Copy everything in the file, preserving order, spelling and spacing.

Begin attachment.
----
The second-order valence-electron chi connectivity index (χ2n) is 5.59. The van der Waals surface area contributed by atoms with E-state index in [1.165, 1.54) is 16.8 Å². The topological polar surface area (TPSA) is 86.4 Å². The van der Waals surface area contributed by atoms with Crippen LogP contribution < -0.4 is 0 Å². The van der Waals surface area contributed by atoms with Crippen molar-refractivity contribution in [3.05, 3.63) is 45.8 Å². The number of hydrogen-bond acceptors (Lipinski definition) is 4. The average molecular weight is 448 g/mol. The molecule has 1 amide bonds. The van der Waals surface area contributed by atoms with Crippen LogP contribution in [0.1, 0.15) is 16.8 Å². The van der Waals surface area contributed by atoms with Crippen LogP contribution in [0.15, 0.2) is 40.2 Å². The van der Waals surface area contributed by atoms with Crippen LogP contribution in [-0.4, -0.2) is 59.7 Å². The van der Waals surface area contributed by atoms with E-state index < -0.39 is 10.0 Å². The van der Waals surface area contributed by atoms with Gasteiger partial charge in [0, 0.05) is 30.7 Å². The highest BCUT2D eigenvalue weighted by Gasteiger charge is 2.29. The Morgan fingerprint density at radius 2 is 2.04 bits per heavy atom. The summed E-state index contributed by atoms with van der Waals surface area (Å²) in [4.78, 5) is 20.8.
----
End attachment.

The second-order valence-electron chi connectivity index (χ2n) is 5.59. The van der Waals surface area contributed by atoms with E-state index in [1.165, 1.54) is 16.8 Å². The topological polar surface area (TPSA) is 86.4 Å². The van der Waals surface area contributed by atoms with Crippen LogP contribution < -0.4 is 0 Å². The van der Waals surface area contributed by atoms with Crippen molar-refractivity contribution in [3.05, 3.63) is 45.8 Å². The number of hydrogen-bond acceptors (Lipinski definition) is 4. The average molecular weight is 448 g/mol. The molecule has 1 amide bonds. The van der Waals surface area contributed by atoms with Crippen LogP contribution in [0.1, 0.15) is 16.8 Å². The van der Waals surface area contributed by atoms with Crippen LogP contribution in [0.15, 0.2) is 40.2 Å². The van der Waals surface area contributed by atoms with Crippen LogP contribution in [-0.4, -0.2) is 59.7 Å². The van der Waals surface area contributed by atoms with E-state index < -0.39 is 10.0 Å². The van der Waals surface area contributed by atoms with Gasteiger partial charge in [0, 0.05) is 30.7 Å². The highest BCUT2D eigenvalue weighted by Gasteiger charge is 2.29. The Morgan fingerprint density at radius 2 is 2.04 bits per heavy atom. The summed E-state index contributed by atoms with van der Waals surface area (Å²) in [4.78, 5) is 20.8.